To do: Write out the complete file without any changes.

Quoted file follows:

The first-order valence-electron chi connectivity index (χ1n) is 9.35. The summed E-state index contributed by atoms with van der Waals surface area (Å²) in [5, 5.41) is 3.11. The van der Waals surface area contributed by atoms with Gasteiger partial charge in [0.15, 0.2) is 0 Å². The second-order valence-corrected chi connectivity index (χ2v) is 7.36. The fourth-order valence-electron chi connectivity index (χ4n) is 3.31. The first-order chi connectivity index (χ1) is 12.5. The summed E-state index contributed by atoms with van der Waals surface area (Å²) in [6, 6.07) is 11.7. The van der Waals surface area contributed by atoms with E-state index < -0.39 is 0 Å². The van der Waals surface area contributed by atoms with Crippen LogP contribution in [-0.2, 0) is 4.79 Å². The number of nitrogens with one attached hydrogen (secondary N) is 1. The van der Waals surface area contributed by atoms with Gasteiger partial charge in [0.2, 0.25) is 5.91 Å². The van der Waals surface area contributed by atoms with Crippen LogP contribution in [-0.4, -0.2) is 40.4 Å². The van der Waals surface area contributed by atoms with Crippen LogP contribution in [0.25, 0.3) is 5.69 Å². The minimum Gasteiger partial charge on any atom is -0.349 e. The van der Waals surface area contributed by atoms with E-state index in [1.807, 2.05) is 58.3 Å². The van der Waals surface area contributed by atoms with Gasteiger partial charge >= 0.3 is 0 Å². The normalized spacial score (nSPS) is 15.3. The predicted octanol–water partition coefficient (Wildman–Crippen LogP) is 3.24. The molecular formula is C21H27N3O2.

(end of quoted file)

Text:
The first-order valence-electron chi connectivity index (χ1n) is 9.35. The summed E-state index contributed by atoms with van der Waals surface area (Å²) in [5, 5.41) is 3.11. The van der Waals surface area contributed by atoms with Gasteiger partial charge in [0.15, 0.2) is 0 Å². The second-order valence-corrected chi connectivity index (χ2v) is 7.36. The fourth-order valence-electron chi connectivity index (χ4n) is 3.31. The first-order chi connectivity index (χ1) is 12.5. The summed E-state index contributed by atoms with van der Waals surface area (Å²) in [6, 6.07) is 11.7. The van der Waals surface area contributed by atoms with E-state index < -0.39 is 0 Å². The van der Waals surface area contributed by atoms with Crippen LogP contribution in [-0.2, 0) is 4.79 Å². The number of nitrogens with one attached hydrogen (secondary N) is 1. The van der Waals surface area contributed by atoms with Gasteiger partial charge in [0.2, 0.25) is 5.91 Å². The van der Waals surface area contributed by atoms with Crippen LogP contribution in [-0.4, -0.2) is 40.4 Å². The van der Waals surface area contributed by atoms with Crippen LogP contribution in [0.25, 0.3) is 5.69 Å². The minimum Gasteiger partial charge on any atom is -0.349 e. The van der Waals surface area contributed by atoms with E-state index in [1.807, 2.05) is 58.3 Å². The van der Waals surface area contributed by atoms with Gasteiger partial charge >= 0.3 is 0 Å². The normalized spacial score (nSPS) is 15.3. The predicted octanol–water partition coefficient (Wildman–Crippen LogP) is 3.24. The molecular formula is C21H27N3O2.